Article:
Hidden Figures is a true to life story of Katherine G. Johnson, Dorothy Vaughan and Mary Jackson, three brilliant African-American women working at NASA who served as the brains during the launch of astronaut John Glenn into space which turned the Space Race around and restored America’s confidence during the 1960’s. The brilliant women crossed all race and gender lines which inspired America to dream big for generations.
The movie is a crowed-pleaser with a hint of American history about African-Americans, their struggles and segregation in the South. The opening of the movie shows the three women trying to fix their car in a road in Virginia while on their way to work in NASA when a white police officer pulls up and started questioning them. You thought they will be dragged into jail but instead got escorted to their jobs at NASA where they work as mathematicians.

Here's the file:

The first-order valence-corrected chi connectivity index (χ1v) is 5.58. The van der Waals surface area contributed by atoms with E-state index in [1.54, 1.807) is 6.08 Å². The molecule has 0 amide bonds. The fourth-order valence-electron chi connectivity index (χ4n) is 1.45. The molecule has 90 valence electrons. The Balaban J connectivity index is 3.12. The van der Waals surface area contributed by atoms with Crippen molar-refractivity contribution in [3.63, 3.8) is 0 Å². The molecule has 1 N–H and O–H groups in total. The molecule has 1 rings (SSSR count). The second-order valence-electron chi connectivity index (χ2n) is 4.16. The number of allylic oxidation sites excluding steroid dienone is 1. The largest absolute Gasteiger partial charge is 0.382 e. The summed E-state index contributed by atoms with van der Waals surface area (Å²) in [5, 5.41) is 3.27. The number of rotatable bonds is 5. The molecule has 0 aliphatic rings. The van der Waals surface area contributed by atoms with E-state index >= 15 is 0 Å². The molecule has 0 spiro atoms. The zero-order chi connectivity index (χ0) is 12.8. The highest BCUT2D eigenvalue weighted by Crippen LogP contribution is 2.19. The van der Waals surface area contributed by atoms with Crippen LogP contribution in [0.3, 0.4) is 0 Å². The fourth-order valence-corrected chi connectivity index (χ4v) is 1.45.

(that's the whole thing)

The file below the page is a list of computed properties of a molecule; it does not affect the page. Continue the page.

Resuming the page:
It is a feel-good movie with great acting by the 3 leads as well as the supporting casts. The story is easy to follow and although it is slow on some parts, the math behind the space program is laid out in a fashion that is easy to understand. The movie did not only tell the hidden figures behind the space program, it also told the stories of “hidden figures” in American history and their contributions.
The story may be predictable but overall the movie is a good watch; the movie shattered stereotypes on women especially African-American women. It has an uplifting plot about women who never gave up and follow their dreams.
It stars Taraji P Henson as Katherine Johnson, Octavia Spencer as Dorothy Vaughan, Janelle Monae as Mary Jackson, Kevin Costner as Al Harrison, Kirsten Dunst as Vivian Mitchell and Jim Parsons as Paul Stafford; directed by Ted Melfi and co-wrote it with Allison Schroeder.
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